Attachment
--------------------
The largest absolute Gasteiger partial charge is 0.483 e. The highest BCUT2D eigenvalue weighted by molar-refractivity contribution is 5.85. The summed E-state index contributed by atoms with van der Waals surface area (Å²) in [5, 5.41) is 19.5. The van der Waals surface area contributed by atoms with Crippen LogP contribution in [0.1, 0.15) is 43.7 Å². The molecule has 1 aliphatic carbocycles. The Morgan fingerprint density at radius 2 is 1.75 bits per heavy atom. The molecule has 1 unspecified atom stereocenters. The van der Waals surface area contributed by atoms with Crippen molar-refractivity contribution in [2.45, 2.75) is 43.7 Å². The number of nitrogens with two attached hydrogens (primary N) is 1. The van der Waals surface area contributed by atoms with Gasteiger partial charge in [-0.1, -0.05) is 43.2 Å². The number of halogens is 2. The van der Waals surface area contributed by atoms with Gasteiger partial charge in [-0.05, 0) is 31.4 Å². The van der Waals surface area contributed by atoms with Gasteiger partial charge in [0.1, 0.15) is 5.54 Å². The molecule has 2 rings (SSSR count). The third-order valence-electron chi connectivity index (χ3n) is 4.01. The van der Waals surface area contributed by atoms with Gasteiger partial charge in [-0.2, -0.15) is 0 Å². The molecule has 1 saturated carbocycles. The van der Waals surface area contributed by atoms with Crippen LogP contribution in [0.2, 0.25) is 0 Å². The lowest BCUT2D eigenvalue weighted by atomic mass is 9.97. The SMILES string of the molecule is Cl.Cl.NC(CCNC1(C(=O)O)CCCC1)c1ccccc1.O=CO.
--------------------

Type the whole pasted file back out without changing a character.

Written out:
The largest absolute Gasteiger partial charge is 0.483 e. The highest BCUT2D eigenvalue weighted by molar-refractivity contribution is 5.85. The summed E-state index contributed by atoms with van der Waals surface area (Å²) in [5, 5.41) is 19.5. The van der Waals surface area contributed by atoms with Crippen LogP contribution in [0.1, 0.15) is 43.7 Å². The molecule has 1 aliphatic carbocycles. The Morgan fingerprint density at radius 2 is 1.75 bits per heavy atom. The molecule has 1 unspecified atom stereocenters. The van der Waals surface area contributed by atoms with Crippen molar-refractivity contribution in [2.45, 2.75) is 43.7 Å². The number of nitrogens with two attached hydrogens (primary N) is 1. The van der Waals surface area contributed by atoms with Gasteiger partial charge in [-0.1, -0.05) is 43.2 Å². The number of halogens is 2. The van der Waals surface area contributed by atoms with Gasteiger partial charge in [-0.05, 0) is 31.4 Å². The van der Waals surface area contributed by atoms with Gasteiger partial charge in [0.1, 0.15) is 5.54 Å². The molecule has 2 rings (SSSR count). The third-order valence-electron chi connectivity index (χ3n) is 4.01. The van der Waals surface area contributed by atoms with Gasteiger partial charge in [-0.2, -0.15) is 0 Å². The molecule has 1 saturated carbocycles. The van der Waals surface area contributed by atoms with Crippen LogP contribution in [0.2, 0.25) is 0 Å². The lowest BCUT2D eigenvalue weighted by atomic mass is 9.97. The SMILES string of the molecule is Cl.Cl.NC(CCNC1(C(=O)O)CCCC1)c1ccccc1.O=CO.